Depending on the provider you want to listen, you may have multiple possible values that you can listen.

As example, consider the following StreamProvider:

final userProvider = StreamProvider<User>(...);

When reading this userProvider, you can:

  • synchronously read the current state by listening to userProvider itself:

    Widget build(BuildContext context, WidgetRef ref) {
    AsyncValue<User> user = ref.watch(userProvider);

    return user.when(
    loading: () => const CircularProgressIndicator(),
    error: (error, stack) => const Text('Oops'),
    data: (user) => Text(user.name),
    );
    }
  • obtain the associated Stream, by listening to userProvider.stream:

    Widget build(BuildContext context, WidgetRef ref) {
    Stream<User> user = ref.watch(userProvider.stream);
    }
  • obtain a Future that resolves with the latest value emitted, by listening to userProvider.future:

    Widget build(BuildContext context, WidgetRef ref) {
    Future<User> user = ref.watch(userProvider.future);
    }

Other providers may offer different alternative values.
For more information, refer to the documentation of each provider by consulting the API reference.

Using "select" to filter rebuilds

One final feature to mention related to reading providers is the ability to reduce the number of times a widget/provider rebuilds, or how often ref.listen executes a function.

This is important to keep in mind as, by default, listening to a provider listens to the entire object. But in some cases, a widget/provider may only care about some properties instead of the whole object.

For example, a provider may expose a User:

abstract class User {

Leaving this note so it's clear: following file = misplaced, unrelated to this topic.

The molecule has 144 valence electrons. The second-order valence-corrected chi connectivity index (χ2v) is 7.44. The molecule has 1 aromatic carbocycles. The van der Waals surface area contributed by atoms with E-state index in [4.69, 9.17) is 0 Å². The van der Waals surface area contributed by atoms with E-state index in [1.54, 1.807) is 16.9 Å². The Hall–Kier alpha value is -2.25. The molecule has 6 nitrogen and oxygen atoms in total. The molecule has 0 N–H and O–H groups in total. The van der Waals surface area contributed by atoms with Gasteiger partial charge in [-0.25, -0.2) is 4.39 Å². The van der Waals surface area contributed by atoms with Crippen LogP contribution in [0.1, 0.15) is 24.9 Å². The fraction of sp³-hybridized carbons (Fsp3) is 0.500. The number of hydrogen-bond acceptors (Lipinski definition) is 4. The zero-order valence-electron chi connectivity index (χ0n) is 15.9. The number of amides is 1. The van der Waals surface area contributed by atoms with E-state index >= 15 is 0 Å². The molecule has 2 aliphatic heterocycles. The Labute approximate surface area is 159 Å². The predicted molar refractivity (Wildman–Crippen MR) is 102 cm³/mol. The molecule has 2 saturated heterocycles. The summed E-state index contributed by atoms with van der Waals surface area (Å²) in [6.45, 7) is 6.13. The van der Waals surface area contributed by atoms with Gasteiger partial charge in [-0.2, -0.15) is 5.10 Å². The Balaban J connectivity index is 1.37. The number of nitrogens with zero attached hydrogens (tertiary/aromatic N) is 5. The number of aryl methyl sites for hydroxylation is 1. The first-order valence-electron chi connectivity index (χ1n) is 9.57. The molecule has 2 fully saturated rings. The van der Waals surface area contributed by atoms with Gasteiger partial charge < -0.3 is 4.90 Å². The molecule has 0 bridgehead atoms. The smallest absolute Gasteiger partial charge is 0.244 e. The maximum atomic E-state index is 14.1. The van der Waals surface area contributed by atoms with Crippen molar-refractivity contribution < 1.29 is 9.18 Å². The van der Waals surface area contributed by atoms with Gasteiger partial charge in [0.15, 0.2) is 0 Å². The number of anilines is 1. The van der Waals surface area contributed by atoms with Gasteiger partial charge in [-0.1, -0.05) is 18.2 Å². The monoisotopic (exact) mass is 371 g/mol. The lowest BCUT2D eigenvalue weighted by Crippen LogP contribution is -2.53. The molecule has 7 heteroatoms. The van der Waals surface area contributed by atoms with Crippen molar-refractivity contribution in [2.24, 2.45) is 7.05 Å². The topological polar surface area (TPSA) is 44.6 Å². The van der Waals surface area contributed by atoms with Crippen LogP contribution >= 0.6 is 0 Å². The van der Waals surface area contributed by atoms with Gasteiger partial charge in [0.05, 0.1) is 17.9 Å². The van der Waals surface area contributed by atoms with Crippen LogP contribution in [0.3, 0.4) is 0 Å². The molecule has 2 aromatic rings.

String get name;
int get age;
}

But a widget may only use the user name:

Widget build(BuildContext context, WidgetRef ref) {
User user = ref.watch(userProvider);
return Text(user.name);
}

If we naively used ref.watch, this would rebuild the widget when the user's age changes.

The solution is to use select to explicitly tell Riverpod that we only want to listen to some properties of the User.

The updated code would be:

Widget build(BuildContext context, WidgetRef ref) {
String name = ref.watch(userProvider.select((user) => user.name))
return Text(name);
}

The way this works is, by using select, we are specifying a function that returns the property that we care about.

Then, whenever the User changes, Riverpod will call this function and compare the previous and new result. If they are different (such as when the name changed), Riverpod will rebuild the widget.
But if they are equal (such as when the age changed), then Riverpod will not rebuild the widget.

info

It is possible to use select with ref.listen too:

ref.listen<String>(
userProvider.select((user) => user.name),
(String name) {
print('The user name changed $name');
}
);

Doing so will call the listener only when the name changes.

tip

You don't have to return a property of the object. Any value that overrides == will work. For example you could do:

final label = ref.watch(userProvider.select((user) => 'Mr ${user.name}'));